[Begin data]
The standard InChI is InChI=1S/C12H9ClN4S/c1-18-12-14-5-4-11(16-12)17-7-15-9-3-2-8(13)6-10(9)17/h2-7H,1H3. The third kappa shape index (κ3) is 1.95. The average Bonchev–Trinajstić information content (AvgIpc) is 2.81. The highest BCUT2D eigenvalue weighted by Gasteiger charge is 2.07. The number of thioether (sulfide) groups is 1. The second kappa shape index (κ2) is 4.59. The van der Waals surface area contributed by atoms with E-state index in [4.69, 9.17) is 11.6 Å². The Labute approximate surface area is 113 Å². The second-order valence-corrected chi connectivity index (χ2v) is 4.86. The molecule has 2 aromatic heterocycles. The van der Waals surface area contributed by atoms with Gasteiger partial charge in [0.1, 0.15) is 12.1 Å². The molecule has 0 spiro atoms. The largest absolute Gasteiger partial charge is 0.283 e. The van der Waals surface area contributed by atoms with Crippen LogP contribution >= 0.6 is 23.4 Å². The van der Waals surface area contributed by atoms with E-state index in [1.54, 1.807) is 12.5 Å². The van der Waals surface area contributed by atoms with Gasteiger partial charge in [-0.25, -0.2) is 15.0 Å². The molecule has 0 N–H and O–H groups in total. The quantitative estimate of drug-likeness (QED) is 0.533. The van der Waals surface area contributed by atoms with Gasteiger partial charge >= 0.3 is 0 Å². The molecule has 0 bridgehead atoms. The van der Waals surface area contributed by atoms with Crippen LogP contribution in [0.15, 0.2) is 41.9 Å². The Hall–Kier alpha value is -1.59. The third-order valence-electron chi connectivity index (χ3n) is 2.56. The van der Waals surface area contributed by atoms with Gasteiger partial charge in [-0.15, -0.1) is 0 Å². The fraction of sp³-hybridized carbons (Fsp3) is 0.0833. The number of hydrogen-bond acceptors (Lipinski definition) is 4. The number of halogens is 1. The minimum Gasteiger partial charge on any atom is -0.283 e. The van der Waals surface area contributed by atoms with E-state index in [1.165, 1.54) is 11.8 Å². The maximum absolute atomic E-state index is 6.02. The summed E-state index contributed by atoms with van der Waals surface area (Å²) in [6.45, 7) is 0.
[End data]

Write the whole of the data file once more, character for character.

The standard InChI is InChI=1S/C12H9ClN4S/c1-18-12-14-5-4-11(16-12)17-7-15-9-3-2-8(13)6-10(9)17/h2-7H,1H3. The third kappa shape index (κ3) is 1.95. The average Bonchev–Trinajstić information content (AvgIpc) is 2.81. The highest BCUT2D eigenvalue weighted by Gasteiger charge is 2.07. The number of thioether (sulfide) groups is 1. The second kappa shape index (κ2) is 4.59. The van der Waals surface area contributed by atoms with E-state index in [4.69, 9.17) is 11.6 Å². The Labute approximate surface area is 113 Å². The second-order valence-corrected chi connectivity index (χ2v) is 4.86. The molecule has 2 aromatic heterocycles. The van der Waals surface area contributed by atoms with Gasteiger partial charge in [0.1, 0.15) is 12.1 Å². The molecule has 0 spiro atoms. The largest absolute Gasteiger partial charge is 0.283 e. The van der Waals surface area contributed by atoms with Crippen LogP contribution >= 0.6 is 23.4 Å². The van der Waals surface area contributed by atoms with E-state index in [1.54, 1.807) is 12.5 Å². The van der Waals surface area contributed by atoms with Gasteiger partial charge in [-0.25, -0.2) is 15.0 Å². The molecule has 0 N–H and O–H groups in total. The quantitative estimate of drug-likeness (QED) is 0.533. The van der Waals surface area contributed by atoms with Gasteiger partial charge >= 0.3 is 0 Å². The molecule has 0 bridgehead atoms. The van der Waals surface area contributed by atoms with Crippen LogP contribution in [0.15, 0.2) is 41.9 Å². The Hall–Kier alpha value is -1.59. The third-order valence-electron chi connectivity index (χ3n) is 2.56. The van der Waals surface area contributed by atoms with Gasteiger partial charge in [-0.15, -0.1) is 0 Å². The fraction of sp³-hybridized carbons (Fsp3) is 0.0833. The number of hydrogen-bond acceptors (Lipinski definition) is 4. The number of halogens is 1. The minimum Gasteiger partial charge on any atom is -0.283 e. The van der Waals surface area contributed by atoms with E-state index in [1.165, 1.54) is 11.8 Å². The maximum absolute atomic E-state index is 6.02. The summed E-state index contributed by atoms with van der Waals surface area (Å²) in [6.45, 7) is 0.